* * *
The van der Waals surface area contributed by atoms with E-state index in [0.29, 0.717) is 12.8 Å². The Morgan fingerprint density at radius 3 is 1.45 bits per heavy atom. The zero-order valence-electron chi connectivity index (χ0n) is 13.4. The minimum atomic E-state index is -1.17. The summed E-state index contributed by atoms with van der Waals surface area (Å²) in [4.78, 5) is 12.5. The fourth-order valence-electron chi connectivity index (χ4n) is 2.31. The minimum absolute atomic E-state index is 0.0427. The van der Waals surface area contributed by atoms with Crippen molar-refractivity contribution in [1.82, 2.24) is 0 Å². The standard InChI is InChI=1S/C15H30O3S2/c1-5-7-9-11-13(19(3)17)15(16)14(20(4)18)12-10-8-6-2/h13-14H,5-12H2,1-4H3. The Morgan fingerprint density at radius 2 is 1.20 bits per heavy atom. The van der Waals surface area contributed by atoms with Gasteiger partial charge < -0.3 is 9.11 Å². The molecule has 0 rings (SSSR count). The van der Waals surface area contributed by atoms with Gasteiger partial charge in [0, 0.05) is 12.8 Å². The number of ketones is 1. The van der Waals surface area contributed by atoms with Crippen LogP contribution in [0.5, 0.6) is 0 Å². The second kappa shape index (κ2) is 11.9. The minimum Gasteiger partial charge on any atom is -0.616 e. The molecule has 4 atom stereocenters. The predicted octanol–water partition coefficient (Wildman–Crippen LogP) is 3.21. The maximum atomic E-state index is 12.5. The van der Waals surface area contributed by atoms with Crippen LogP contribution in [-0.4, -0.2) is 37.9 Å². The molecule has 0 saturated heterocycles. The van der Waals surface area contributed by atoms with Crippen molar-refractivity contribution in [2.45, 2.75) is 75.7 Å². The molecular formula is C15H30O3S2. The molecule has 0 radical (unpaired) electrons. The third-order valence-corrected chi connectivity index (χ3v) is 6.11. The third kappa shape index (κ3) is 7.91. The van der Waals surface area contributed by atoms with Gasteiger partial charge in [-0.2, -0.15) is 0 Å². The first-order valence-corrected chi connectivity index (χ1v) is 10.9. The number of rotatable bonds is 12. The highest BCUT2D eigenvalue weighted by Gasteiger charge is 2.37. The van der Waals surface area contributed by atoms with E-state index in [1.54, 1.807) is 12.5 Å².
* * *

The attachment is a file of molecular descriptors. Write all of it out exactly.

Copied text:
The van der Waals surface area contributed by atoms with E-state index in [0.29, 0.717) is 12.8 Å². The Morgan fingerprint density at radius 3 is 1.45 bits per heavy atom. The zero-order valence-electron chi connectivity index (χ0n) is 13.4. The minimum atomic E-state index is -1.17. The summed E-state index contributed by atoms with van der Waals surface area (Å²) in [4.78, 5) is 12.5. The fourth-order valence-electron chi connectivity index (χ4n) is 2.31. The minimum absolute atomic E-state index is 0.0427. The van der Waals surface area contributed by atoms with Crippen molar-refractivity contribution in [1.82, 2.24) is 0 Å². The standard InChI is InChI=1S/C15H30O3S2/c1-5-7-9-11-13(19(3)17)15(16)14(20(4)18)12-10-8-6-2/h13-14H,5-12H2,1-4H3. The Morgan fingerprint density at radius 2 is 1.20 bits per heavy atom. The van der Waals surface area contributed by atoms with Gasteiger partial charge < -0.3 is 9.11 Å². The molecule has 0 rings (SSSR count). The van der Waals surface area contributed by atoms with Gasteiger partial charge in [0, 0.05) is 12.8 Å². The number of ketones is 1. The van der Waals surface area contributed by atoms with Crippen LogP contribution in [0.5, 0.6) is 0 Å². The second kappa shape index (κ2) is 11.9. The minimum Gasteiger partial charge on any atom is -0.616 e. The molecule has 4 atom stereocenters. The predicted octanol–water partition coefficient (Wildman–Crippen LogP) is 3.21. The maximum atomic E-state index is 12.5. The van der Waals surface area contributed by atoms with Crippen LogP contribution in [-0.4, -0.2) is 37.9 Å². The molecule has 0 saturated heterocycles. The van der Waals surface area contributed by atoms with Crippen molar-refractivity contribution in [2.45, 2.75) is 75.7 Å². The molecular formula is C15H30O3S2. The molecule has 0 radical (unpaired) electrons. The third-order valence-corrected chi connectivity index (χ3v) is 6.11. The third kappa shape index (κ3) is 7.91. The van der Waals surface area contributed by atoms with Gasteiger partial charge in [-0.2, -0.15) is 0 Å². The first-order valence-corrected chi connectivity index (χ1v) is 10.9. The number of rotatable bonds is 12. The highest BCUT2D eigenvalue weighted by Gasteiger charge is 2.37. The van der Waals surface area contributed by atoms with E-state index in [1.54, 1.807) is 12.5 Å².